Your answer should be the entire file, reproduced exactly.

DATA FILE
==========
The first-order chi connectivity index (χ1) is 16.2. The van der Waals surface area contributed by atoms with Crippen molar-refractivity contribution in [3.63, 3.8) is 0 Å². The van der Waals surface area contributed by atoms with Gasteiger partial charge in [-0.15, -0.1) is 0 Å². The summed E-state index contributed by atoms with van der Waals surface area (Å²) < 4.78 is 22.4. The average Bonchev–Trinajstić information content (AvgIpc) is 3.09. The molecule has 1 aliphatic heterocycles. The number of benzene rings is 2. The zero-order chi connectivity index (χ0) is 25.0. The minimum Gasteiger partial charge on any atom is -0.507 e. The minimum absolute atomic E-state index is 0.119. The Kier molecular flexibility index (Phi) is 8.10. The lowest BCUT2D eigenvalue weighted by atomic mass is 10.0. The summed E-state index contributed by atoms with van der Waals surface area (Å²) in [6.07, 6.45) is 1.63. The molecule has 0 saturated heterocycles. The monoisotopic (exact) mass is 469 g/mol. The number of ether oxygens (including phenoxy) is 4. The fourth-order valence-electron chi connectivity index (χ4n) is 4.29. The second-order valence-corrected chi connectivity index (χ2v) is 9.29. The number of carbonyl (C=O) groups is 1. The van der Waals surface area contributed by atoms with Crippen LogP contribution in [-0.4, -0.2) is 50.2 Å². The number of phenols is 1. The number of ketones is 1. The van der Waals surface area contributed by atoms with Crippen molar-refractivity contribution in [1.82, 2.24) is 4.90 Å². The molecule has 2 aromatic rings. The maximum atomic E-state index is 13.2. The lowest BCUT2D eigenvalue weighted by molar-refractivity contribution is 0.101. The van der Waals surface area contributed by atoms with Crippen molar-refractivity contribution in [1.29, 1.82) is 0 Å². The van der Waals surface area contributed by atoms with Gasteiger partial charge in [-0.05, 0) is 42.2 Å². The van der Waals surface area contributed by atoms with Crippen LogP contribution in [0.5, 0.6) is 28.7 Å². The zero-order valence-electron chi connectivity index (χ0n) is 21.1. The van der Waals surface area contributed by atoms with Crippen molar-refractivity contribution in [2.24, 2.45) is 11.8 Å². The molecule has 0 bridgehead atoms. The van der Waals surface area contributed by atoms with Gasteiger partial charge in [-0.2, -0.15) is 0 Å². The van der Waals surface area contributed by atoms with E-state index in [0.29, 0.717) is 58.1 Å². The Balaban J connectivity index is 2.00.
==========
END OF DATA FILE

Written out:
The first-order chi connectivity index (χ1) is 16.2. The van der Waals surface area contributed by atoms with Crippen molar-refractivity contribution in [3.63, 3.8) is 0 Å². The van der Waals surface area contributed by atoms with Gasteiger partial charge in [-0.15, -0.1) is 0 Å². The summed E-state index contributed by atoms with van der Waals surface area (Å²) < 4.78 is 22.4. The average Bonchev–Trinajstić information content (AvgIpc) is 3.09. The molecule has 1 aliphatic heterocycles. The number of benzene rings is 2. The zero-order chi connectivity index (χ0) is 25.0. The minimum Gasteiger partial charge on any atom is -0.507 e. The minimum absolute atomic E-state index is 0.119. The Kier molecular flexibility index (Phi) is 8.10. The lowest BCUT2D eigenvalue weighted by atomic mass is 10.0. The summed E-state index contributed by atoms with van der Waals surface area (Å²) in [6.07, 6.45) is 1.63. The molecule has 0 saturated heterocycles. The monoisotopic (exact) mass is 469 g/mol. The number of ether oxygens (including phenoxy) is 4. The fourth-order valence-electron chi connectivity index (χ4n) is 4.29. The second-order valence-corrected chi connectivity index (χ2v) is 9.29. The number of carbonyl (C=O) groups is 1. The van der Waals surface area contributed by atoms with Crippen LogP contribution in [-0.4, -0.2) is 50.2 Å². The number of phenols is 1. The number of ketones is 1. The van der Waals surface area contributed by atoms with Crippen molar-refractivity contribution in [1.82, 2.24) is 4.90 Å². The molecule has 2 aromatic rings. The maximum atomic E-state index is 13.2. The lowest BCUT2D eigenvalue weighted by molar-refractivity contribution is 0.101. The van der Waals surface area contributed by atoms with Crippen molar-refractivity contribution in [1.29, 1.82) is 0 Å². The van der Waals surface area contributed by atoms with Gasteiger partial charge in [-0.05, 0) is 42.2 Å². The van der Waals surface area contributed by atoms with Crippen LogP contribution in [0.5, 0.6) is 28.7 Å². The zero-order valence-electron chi connectivity index (χ0n) is 21.1. The van der Waals surface area contributed by atoms with Crippen molar-refractivity contribution in [2.24, 2.45) is 11.8 Å². The molecule has 0 bridgehead atoms. The van der Waals surface area contributed by atoms with Gasteiger partial charge in [-0.2, -0.15) is 0 Å². The van der Waals surface area contributed by atoms with E-state index in [0.29, 0.717) is 58.1 Å². The Balaban J connectivity index is 2.00.